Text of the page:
OK, it’s time for this manifesto, it’s time for a teeny bit of education that I cannot stand to withold any longer. There are pet peeves and petty tyrants, and then there are intolerable irritations. Among the latter, I count certain ignorant mis-uses of the English language.
The internet is so all about words; therefore the way words are used affects how you are received in the online world. If you’re here but can’t properly express yourself, you’ll certainly flounder.
The written word can so easily miss its meaning by being used incorrectly, rendering even important, brilliant messages weak and ineffectual. Or perhaps the meaning is clear enough but the overall impression is ‘cool, but uneducated.’
Who cares about education? Who cares about accurate written language? Many don’t, as is obvious from even the most cursory online browsing. I will attempt to plow on through a poorly written page if the ideas are compelling enough. But it’s the posts that use language correctly and powerfully that I bookmark and share. It’s the bloggers who are skillful manipulators of language that I deeply admire.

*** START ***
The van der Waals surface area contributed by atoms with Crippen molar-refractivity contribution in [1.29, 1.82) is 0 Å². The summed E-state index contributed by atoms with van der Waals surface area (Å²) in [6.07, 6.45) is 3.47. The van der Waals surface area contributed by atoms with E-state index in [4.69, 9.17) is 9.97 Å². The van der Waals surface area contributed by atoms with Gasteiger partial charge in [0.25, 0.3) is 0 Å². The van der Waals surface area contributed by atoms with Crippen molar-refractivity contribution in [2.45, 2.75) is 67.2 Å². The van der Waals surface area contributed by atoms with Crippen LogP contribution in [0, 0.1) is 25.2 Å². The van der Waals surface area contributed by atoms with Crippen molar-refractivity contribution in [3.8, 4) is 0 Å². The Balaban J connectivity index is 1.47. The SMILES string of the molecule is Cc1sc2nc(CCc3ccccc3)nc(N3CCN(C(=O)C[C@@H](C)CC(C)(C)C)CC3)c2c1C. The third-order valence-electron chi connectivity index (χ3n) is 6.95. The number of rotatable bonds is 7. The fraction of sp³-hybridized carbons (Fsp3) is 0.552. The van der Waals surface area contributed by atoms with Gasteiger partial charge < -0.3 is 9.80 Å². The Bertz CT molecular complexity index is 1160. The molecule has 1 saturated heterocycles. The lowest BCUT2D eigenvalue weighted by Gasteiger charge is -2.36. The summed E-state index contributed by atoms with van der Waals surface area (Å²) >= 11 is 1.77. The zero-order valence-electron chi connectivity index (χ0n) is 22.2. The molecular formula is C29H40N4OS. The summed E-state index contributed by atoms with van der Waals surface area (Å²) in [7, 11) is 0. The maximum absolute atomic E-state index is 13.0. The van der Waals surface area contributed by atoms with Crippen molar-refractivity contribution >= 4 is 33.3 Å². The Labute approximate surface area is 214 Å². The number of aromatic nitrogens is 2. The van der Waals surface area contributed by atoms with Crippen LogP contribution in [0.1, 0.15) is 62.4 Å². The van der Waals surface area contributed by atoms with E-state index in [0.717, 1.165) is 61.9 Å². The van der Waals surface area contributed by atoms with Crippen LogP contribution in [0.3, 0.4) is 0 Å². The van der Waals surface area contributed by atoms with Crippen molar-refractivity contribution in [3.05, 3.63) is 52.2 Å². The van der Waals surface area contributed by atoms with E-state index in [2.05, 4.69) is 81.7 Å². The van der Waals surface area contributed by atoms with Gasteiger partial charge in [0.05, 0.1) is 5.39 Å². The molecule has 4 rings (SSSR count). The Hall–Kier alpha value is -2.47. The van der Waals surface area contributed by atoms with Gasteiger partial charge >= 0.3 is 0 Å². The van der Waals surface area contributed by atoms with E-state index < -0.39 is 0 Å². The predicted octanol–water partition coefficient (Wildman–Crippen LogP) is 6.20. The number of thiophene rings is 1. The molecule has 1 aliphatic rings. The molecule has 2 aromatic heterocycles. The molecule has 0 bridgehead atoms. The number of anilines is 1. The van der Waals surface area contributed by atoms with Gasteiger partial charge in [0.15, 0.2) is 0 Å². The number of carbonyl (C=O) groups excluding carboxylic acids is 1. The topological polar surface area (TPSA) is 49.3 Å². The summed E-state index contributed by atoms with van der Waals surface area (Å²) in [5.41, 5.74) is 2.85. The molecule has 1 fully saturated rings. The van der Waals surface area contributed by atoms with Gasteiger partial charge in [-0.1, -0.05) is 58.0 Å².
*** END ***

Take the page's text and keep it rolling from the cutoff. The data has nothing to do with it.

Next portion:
If you seek not only attention but respect in your online activities, I beg you to read, understand, and make use of the following 3 rules that are so often neglected in online writings.
1. Do not use an apostrophe to indicate the plural of something. An apostrophe within a word indicates a letter that has been left out. For instance: ‘don’t’ shortens ‘do not’ by leaving out the ‘o.’ We also use an apostrophe to indicate possession, as in Susie’s shoes or the paint’s color. We say ‘It’s snowing,’ and this means it is snowing. However, the roof sheds its snow (no apostrophe).
Okay, maybe all that’s confusing. It’s explained more fully here. Just remember, PLURALS DO NOT REQUIRE AN APOSTROPHE. Please learn this, Americans!
2. Consider what you mean when using different forms of like words:
Your (your face) and You’re (you’re the one)
There (there it is) and Their (their smiling faces)
Possessive (company’s) and Plural (companies)
Misusing these misleads and confuses your readers in subtle and off-putting ways.
3. Take a second look. Of course there are numerous rules like the above two that try the patience, I’m sure, of many an English-learner. So I’ll close here with one that is so simple, but almost everyone ignores, much to their detriment; and the rule is to ALWAYS PROOFREAD.
We really love to hop on that ‘Send’ button, but if we just take a few seconds to look over what we’ve written, we can save ourselves from embarrassment, from being seen as under-educated, and, more importantly, from wasteful misunderstanding.